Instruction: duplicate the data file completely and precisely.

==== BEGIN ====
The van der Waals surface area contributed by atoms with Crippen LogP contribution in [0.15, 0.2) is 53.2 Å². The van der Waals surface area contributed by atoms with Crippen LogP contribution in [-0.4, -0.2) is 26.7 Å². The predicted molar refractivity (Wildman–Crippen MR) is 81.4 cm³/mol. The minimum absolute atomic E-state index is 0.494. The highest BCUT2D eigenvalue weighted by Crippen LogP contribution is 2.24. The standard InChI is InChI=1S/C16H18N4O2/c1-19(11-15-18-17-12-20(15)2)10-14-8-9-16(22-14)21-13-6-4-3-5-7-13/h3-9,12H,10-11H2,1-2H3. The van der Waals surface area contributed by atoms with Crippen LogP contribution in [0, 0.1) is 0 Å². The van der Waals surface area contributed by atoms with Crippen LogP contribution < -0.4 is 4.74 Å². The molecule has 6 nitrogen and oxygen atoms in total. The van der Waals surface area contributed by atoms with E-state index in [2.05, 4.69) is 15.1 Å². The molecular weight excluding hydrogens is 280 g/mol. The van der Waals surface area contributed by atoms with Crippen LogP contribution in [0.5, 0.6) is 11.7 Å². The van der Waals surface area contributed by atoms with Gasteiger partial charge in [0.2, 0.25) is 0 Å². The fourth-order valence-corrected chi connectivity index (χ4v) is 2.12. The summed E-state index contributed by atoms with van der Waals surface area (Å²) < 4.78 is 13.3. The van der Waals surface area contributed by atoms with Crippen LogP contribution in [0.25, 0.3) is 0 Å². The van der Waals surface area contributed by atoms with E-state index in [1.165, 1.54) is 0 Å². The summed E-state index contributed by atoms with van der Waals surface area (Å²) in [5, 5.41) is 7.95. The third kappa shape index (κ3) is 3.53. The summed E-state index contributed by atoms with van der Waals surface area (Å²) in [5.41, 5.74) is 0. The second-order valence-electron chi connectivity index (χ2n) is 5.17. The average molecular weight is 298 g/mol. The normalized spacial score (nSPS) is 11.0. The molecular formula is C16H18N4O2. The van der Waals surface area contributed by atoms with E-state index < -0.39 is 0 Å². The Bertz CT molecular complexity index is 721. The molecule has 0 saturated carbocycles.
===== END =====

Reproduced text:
The van der Waals surface area contributed by atoms with Crippen LogP contribution in [0.15, 0.2) is 53.2 Å². The van der Waals surface area contributed by atoms with Crippen LogP contribution in [-0.4, -0.2) is 26.7 Å². The predicted molar refractivity (Wildman–Crippen MR) is 81.4 cm³/mol. The minimum absolute atomic E-state index is 0.494. The highest BCUT2D eigenvalue weighted by Crippen LogP contribution is 2.24. The standard InChI is InChI=1S/C16H18N4O2/c1-19(11-15-18-17-12-20(15)2)10-14-8-9-16(22-14)21-13-6-4-3-5-7-13/h3-9,12H,10-11H2,1-2H3. The van der Waals surface area contributed by atoms with Crippen LogP contribution in [0, 0.1) is 0 Å². The van der Waals surface area contributed by atoms with Crippen LogP contribution < -0.4 is 4.74 Å². The molecule has 6 nitrogen and oxygen atoms in total. The van der Waals surface area contributed by atoms with E-state index in [2.05, 4.69) is 15.1 Å². The molecular weight excluding hydrogens is 280 g/mol. The van der Waals surface area contributed by atoms with Crippen LogP contribution in [0.5, 0.6) is 11.7 Å². The van der Waals surface area contributed by atoms with Gasteiger partial charge in [0.2, 0.25) is 0 Å². The fourth-order valence-corrected chi connectivity index (χ4v) is 2.12. The summed E-state index contributed by atoms with van der Waals surface area (Å²) < 4.78 is 13.3. The van der Waals surface area contributed by atoms with Crippen LogP contribution in [0.25, 0.3) is 0 Å². The van der Waals surface area contributed by atoms with E-state index in [1.165, 1.54) is 0 Å². The summed E-state index contributed by atoms with van der Waals surface area (Å²) in [5, 5.41) is 7.95. The third kappa shape index (κ3) is 3.53. The summed E-state index contributed by atoms with van der Waals surface area (Å²) in [5.41, 5.74) is 0. The second-order valence-electron chi connectivity index (χ2n) is 5.17. The average molecular weight is 298 g/mol. The normalized spacial score (nSPS) is 11.0. The molecular formula is C16H18N4O2. The van der Waals surface area contributed by atoms with E-state index < -0.39 is 0 Å². The Bertz CT molecular complexity index is 721. The molecule has 0 saturated carbocycles.